Bitcoin is just another fiat currency, invented to create an alternative money market to currently-existing currencies.
Essentially, thanks to the way it is created (derived from some complex cryptographic formula), it is mathematically limited to a maximum of 21 million Bitcoins.
The way it derives value despite not being backed by something else that is perceived to have value (i.e. gold, silver) is through the 'mining' process - powerful computers do massive number-crunching exercises to generate unique cryptographic IDs for each Bitcoin. This process costs money and takes time.
That 'computer time' is perceived to have a value, so each Bitcoin has that value.
It's a similar concept to how gold is valued. In and of itself, gold does have a real-world value - it is used in industrial processes, electronics and jewellery. However, gold derives most of its value from the fact that it is difficult and expensive to mine, refine and distribute. That process is what adds value.
Bitcoin, on the other hand, has no tangible presence or use outside of the world of financial transactions. It is completely volatile and unpredictable.

I wouldn't touch it with a bargepole.
I would much prefer to invest in something that can be broken down into smaller units, that won't deteriorate physically/notionally, etc. Gold and silver are pretty good for this.
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Anome_Offline
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PostPosted: 09-12-2013 09:28    Post subject: Reply with quote

Mythopoeika wrote:
However, gold derives most of its value from the fact that it is difficult and expensive to mine, refine and distribute. That process is what adds value.

Which is why the price of gold crashes whenever someone finds another source of it. Well, not really, it's actually expensive because it's scarce. It's actually less valuable these days since everyone shifted their currencies off the gold standard, and sold off all their gold stocks, flooding the market.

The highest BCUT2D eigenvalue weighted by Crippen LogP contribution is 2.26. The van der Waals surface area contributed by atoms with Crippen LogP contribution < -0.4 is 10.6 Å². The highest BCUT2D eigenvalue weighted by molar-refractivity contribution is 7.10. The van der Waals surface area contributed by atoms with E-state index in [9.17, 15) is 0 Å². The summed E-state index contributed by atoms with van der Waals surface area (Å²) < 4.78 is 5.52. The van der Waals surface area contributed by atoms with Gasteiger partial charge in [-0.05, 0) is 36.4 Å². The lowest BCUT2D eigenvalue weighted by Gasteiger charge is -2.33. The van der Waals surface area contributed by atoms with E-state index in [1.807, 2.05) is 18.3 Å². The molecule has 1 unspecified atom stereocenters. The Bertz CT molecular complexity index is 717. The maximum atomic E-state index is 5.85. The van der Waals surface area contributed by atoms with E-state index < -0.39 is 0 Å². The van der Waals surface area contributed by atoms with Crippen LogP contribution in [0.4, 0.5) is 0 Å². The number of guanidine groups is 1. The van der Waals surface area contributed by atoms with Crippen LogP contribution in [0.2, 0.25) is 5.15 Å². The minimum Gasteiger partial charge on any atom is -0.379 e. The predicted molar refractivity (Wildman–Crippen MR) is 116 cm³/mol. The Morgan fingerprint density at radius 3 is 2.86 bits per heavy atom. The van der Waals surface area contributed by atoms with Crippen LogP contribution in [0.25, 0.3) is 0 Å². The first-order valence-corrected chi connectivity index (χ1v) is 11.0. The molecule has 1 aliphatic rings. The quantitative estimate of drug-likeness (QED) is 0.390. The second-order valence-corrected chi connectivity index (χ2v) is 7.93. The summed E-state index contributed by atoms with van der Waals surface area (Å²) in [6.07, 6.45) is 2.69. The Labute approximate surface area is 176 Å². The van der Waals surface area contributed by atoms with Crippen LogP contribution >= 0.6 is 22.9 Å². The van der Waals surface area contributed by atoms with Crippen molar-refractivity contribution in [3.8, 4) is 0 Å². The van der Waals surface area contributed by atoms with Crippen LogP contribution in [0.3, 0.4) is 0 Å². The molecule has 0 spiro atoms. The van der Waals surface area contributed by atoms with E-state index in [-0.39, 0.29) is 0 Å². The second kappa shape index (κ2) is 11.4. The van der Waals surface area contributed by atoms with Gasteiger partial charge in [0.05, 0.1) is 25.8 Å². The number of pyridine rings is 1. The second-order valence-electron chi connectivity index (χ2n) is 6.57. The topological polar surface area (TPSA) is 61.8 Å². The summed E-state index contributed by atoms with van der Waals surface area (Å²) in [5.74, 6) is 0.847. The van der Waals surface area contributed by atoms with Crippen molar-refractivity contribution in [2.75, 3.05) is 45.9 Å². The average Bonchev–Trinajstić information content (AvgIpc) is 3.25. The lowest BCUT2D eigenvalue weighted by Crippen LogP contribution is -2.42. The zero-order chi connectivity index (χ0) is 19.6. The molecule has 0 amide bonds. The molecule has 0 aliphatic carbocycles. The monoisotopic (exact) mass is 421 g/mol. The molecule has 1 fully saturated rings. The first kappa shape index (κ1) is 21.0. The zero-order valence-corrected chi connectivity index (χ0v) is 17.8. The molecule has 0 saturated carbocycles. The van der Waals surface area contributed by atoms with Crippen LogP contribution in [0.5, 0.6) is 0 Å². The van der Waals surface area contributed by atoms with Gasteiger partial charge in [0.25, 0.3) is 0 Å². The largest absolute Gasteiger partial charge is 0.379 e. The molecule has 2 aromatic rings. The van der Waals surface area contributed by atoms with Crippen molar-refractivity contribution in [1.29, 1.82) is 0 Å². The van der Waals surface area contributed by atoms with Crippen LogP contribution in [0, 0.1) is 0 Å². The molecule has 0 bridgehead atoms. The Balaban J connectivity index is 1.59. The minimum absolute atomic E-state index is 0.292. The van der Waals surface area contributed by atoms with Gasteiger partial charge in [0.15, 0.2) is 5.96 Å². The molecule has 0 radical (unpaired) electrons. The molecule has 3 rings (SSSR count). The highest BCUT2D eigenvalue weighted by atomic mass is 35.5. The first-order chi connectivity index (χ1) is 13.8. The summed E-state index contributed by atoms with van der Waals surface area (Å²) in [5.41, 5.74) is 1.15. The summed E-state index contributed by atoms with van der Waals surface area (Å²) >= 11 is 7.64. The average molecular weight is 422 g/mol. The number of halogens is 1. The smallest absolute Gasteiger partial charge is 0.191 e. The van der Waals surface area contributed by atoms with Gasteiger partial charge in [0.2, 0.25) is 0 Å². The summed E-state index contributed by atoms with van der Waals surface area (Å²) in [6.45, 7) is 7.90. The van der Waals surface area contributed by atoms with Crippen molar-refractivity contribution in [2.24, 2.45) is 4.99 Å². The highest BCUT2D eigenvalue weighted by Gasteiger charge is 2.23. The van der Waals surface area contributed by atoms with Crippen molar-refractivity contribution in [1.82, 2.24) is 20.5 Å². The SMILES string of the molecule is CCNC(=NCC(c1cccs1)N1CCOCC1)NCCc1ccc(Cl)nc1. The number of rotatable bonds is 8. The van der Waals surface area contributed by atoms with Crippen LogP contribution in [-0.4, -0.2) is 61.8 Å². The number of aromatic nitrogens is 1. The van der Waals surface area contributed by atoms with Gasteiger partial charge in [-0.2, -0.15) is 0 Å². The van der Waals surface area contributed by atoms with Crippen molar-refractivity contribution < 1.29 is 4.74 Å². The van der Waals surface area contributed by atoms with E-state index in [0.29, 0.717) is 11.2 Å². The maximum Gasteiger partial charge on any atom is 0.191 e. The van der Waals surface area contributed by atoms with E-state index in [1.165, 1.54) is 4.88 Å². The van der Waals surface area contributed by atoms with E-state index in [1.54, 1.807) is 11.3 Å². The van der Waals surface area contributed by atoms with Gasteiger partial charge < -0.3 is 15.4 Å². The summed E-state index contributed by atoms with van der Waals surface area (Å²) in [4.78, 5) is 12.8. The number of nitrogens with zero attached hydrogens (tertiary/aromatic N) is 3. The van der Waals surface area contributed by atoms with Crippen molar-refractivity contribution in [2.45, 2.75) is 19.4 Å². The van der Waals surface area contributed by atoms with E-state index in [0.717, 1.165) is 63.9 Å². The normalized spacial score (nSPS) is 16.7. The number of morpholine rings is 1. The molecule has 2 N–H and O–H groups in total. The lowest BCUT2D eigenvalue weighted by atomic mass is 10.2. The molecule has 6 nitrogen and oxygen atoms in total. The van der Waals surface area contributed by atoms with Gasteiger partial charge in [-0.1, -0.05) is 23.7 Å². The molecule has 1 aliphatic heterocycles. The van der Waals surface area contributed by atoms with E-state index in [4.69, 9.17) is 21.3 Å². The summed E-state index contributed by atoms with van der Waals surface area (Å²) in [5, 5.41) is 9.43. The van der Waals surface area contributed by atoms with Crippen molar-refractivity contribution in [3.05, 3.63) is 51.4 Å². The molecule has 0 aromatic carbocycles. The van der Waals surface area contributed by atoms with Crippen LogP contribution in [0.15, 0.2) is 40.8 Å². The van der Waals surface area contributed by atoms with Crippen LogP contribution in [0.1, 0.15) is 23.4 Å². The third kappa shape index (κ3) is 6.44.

Quote:
Bitcoin, on the other hand, has no tangible presence or use outside of the world of financial transactions. It is completely volatile and unpredictable.

Unlike rare metals... Ask Kodak how much their silver reserves are worth these days.

Quote:
I wouldn't touch it with a bargepole.
I would much prefer to invest in something that can be broken down into smaller units, that won't deteriorate physically/notionally, etc. Gold and silver are pretty good for this.

Except when they aren't. After all, silver tarnishes. Each time you polish the candlesticks, you're throwing away trace amounts of the actual silver.

And gold holds its value until someone dumps a heap of it on the market. Or something else happens. Looks like in inflation adjusted US$s, gold is just about back up to where it was in 1979. Only one chart I saw showed it was heading down again.

I'm not trying to defend Bitcoin, it's just that the idea that everything is better when the economy is based on something tangible, like gold, is outdated and wrong. There are a lot of reasons not to trust Bitcoin, but not being based on gold is not one of them.
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MythopoeikaOffline
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PostPosted: 09-12-2013 11:01    Post subject: Reply with quote

Gold and silver aren't as scarce as you might think - there's a whole load of it in the sea. It's just that collecting it and refining it would make it really expensive, so people prefer to find easy deposits in the ground.

It's true that gold and silver do devalue when new stocks are found, but they won't ever completely lose a value. Whereas Bitcoin might.

What would you suggest as a possible reliable alternative to gold, silver or Bitcoin?
I thought - bottles of old malt whisky, perhaps... Smile